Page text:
To the boundary of the zero: postmodernism as whimsical tragedy in Tristram Shandy: a cock and bull story and 24 hour party people
This paper attempts to solve the problem of postmodern tragedy by examining two films by British director Michael Winterbottom, Tristram Shandy: a Cock and Bull Story, and 24 Hour Party People. Actually, I am not certain that the notion of postmodern tragedy is problematic as much as it is non-traditional in terms of classical critical definitions of tragedy. The films suggest that the postmodern protagonist faces the same trials as the protagonist from any other era, but responds to them differently, if at all. My thesis states that the protagonist‘s failure to respond adequately to the consequences of his choices, indeed, his failure to learn from his own repeated failures, is the basis for the tragedy presented in the films, as well as the basis for tragedy in the postmodern era. Certainly choice has always been key regarding the tragic fall of characters, from Oedipus to Willy Loman, and beyond. The particular circumstances of the films in question, however, suggest that the fall is not here the ultimate tragedy. Rather, these films clearly portray their respective protagonists as incapable of falling, in the tragic sense, because, whether consciously or unconsciously, they tend to reach not for greatness, but for failure, and as each failure mounts, they descend a little lower, as though the true glory of endeavor is to dig as deep a hole as possible by mounting failure on top of failure. In a sense, as the paper makes clear, the protagonists of these films attempt to define success by failure, or, to use a mathematical metaphor, they attempt to define themselves by their proximity to zero.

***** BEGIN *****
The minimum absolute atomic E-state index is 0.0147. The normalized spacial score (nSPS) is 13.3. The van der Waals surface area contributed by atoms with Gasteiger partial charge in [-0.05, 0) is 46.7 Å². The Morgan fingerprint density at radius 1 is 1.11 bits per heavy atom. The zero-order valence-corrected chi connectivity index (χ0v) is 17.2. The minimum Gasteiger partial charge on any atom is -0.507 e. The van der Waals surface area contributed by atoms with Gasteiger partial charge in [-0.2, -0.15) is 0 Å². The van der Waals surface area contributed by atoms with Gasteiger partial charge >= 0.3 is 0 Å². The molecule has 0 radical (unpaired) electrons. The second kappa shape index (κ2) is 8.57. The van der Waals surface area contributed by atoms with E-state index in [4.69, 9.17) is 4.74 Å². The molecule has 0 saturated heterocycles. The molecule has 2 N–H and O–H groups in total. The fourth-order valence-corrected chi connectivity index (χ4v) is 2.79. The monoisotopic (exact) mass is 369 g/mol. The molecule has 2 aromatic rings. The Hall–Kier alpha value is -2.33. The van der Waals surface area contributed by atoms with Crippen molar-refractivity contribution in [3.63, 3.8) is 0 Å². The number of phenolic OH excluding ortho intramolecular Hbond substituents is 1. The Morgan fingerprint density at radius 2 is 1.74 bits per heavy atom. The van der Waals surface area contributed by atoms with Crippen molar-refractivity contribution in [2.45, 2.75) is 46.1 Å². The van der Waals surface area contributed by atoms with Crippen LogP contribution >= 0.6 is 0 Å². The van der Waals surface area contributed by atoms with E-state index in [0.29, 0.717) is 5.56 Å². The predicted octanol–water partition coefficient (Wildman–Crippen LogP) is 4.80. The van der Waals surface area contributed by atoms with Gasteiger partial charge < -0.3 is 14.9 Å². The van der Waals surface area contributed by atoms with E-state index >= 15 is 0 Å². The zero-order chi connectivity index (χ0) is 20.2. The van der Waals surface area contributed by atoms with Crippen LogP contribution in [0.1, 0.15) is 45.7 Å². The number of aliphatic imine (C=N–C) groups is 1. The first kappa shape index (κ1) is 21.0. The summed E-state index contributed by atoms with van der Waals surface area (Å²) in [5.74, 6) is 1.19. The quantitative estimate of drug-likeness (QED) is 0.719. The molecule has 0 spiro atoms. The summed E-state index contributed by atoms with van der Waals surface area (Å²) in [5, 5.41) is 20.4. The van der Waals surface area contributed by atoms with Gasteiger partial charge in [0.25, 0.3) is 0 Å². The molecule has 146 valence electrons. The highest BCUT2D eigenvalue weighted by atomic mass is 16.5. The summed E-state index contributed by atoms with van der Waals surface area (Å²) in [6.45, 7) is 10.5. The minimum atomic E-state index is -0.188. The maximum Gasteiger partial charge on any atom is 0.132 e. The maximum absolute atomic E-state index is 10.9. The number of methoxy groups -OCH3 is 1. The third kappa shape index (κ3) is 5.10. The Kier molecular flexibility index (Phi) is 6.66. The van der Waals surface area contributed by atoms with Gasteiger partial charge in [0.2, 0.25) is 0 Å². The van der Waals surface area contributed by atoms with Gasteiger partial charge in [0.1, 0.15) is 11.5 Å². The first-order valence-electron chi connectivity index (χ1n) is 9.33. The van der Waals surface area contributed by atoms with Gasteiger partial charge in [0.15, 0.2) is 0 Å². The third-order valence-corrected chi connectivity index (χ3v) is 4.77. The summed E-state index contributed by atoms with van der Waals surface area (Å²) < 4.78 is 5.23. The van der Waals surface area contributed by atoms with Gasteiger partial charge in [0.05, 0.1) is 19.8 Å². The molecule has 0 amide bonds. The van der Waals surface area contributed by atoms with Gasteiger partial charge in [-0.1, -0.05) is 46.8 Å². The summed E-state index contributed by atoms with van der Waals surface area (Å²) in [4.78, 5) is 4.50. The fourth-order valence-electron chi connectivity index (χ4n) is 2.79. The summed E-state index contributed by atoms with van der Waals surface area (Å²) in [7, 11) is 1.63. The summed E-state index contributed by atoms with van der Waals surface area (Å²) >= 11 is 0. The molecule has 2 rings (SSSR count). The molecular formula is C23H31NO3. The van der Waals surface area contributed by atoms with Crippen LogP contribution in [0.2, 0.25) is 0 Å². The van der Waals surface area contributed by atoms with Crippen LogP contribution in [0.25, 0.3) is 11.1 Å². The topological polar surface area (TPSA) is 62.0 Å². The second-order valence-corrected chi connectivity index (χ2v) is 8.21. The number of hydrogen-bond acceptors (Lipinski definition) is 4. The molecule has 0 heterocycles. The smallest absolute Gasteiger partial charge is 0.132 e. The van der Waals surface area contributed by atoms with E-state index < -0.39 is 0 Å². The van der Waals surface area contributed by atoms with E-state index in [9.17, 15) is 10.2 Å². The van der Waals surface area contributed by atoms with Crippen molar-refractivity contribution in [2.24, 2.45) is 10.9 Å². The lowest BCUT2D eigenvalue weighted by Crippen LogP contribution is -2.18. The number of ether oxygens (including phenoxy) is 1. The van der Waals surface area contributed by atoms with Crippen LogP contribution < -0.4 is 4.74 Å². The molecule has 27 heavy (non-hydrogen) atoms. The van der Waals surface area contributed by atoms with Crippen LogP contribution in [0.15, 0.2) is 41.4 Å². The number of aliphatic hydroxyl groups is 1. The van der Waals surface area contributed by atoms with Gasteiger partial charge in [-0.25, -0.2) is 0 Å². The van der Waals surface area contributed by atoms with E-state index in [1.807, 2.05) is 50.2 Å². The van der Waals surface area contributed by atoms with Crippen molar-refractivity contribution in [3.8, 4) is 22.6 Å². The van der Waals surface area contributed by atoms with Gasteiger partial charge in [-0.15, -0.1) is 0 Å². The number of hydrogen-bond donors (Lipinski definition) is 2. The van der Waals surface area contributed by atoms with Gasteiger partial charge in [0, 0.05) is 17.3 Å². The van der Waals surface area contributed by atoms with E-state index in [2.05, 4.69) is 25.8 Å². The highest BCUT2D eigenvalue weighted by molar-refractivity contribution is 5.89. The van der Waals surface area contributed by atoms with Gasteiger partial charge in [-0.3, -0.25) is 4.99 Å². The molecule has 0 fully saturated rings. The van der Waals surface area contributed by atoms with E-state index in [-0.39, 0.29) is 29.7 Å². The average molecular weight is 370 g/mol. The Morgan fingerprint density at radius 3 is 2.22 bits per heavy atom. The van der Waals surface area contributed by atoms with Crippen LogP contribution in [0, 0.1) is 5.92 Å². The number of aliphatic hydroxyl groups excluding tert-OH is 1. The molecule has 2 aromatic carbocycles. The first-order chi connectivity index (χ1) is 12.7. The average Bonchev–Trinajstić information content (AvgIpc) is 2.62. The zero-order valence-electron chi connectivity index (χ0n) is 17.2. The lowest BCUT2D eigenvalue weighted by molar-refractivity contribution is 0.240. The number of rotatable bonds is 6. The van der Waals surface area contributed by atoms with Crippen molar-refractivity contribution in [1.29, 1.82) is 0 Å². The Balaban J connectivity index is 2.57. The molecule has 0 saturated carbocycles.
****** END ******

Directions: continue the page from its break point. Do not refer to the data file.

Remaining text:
Thesis (M.A.)--Wichita State University, College of Liberal Arts and Sciences, Dept. of English.